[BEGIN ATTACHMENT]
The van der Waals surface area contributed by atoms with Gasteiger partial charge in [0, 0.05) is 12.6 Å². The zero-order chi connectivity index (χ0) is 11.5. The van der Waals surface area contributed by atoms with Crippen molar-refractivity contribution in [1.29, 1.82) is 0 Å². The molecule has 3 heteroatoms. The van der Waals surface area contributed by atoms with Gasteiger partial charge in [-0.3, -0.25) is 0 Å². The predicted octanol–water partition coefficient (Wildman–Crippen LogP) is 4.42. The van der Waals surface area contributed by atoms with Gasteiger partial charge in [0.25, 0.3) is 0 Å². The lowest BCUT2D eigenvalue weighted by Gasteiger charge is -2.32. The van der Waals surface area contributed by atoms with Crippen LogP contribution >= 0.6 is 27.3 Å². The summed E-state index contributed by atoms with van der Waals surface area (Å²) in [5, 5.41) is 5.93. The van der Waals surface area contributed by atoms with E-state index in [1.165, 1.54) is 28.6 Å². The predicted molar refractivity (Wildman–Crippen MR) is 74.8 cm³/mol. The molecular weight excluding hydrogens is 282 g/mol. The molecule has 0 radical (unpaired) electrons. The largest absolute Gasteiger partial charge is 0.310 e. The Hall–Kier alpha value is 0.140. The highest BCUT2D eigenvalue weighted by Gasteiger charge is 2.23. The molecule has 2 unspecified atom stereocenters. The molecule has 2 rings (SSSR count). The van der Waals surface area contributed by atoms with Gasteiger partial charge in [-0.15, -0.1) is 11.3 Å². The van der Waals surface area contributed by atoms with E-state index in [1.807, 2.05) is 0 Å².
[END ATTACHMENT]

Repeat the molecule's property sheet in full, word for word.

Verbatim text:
The van der Waals surface area contributed by atoms with Gasteiger partial charge in [0, 0.05) is 12.6 Å². The zero-order chi connectivity index (χ0) is 11.5. The van der Waals surface area contributed by atoms with Crippen molar-refractivity contribution in [1.29, 1.82) is 0 Å². The molecule has 3 heteroatoms. The van der Waals surface area contributed by atoms with Gasteiger partial charge in [-0.3, -0.25) is 0 Å². The predicted octanol–water partition coefficient (Wildman–Crippen LogP) is 4.42. The van der Waals surface area contributed by atoms with Gasteiger partial charge in [0.25, 0.3) is 0 Å². The lowest BCUT2D eigenvalue weighted by Gasteiger charge is -2.32. The van der Waals surface area contributed by atoms with Crippen LogP contribution >= 0.6 is 27.3 Å². The summed E-state index contributed by atoms with van der Waals surface area (Å²) in [5, 5.41) is 5.93. The van der Waals surface area contributed by atoms with E-state index in [1.165, 1.54) is 28.6 Å². The predicted molar refractivity (Wildman–Crippen MR) is 74.8 cm³/mol. The molecular weight excluding hydrogens is 282 g/mol. The molecule has 0 radical (unpaired) electrons. The largest absolute Gasteiger partial charge is 0.310 e. The Hall–Kier alpha value is 0.140. The highest BCUT2D eigenvalue weighted by Gasteiger charge is 2.23. The molecule has 2 unspecified atom stereocenters. The molecule has 2 rings (SSSR count). The van der Waals surface area contributed by atoms with Gasteiger partial charge in [-0.15, -0.1) is 11.3 Å². The van der Waals surface area contributed by atoms with E-state index in [1.807, 2.05) is 0 Å².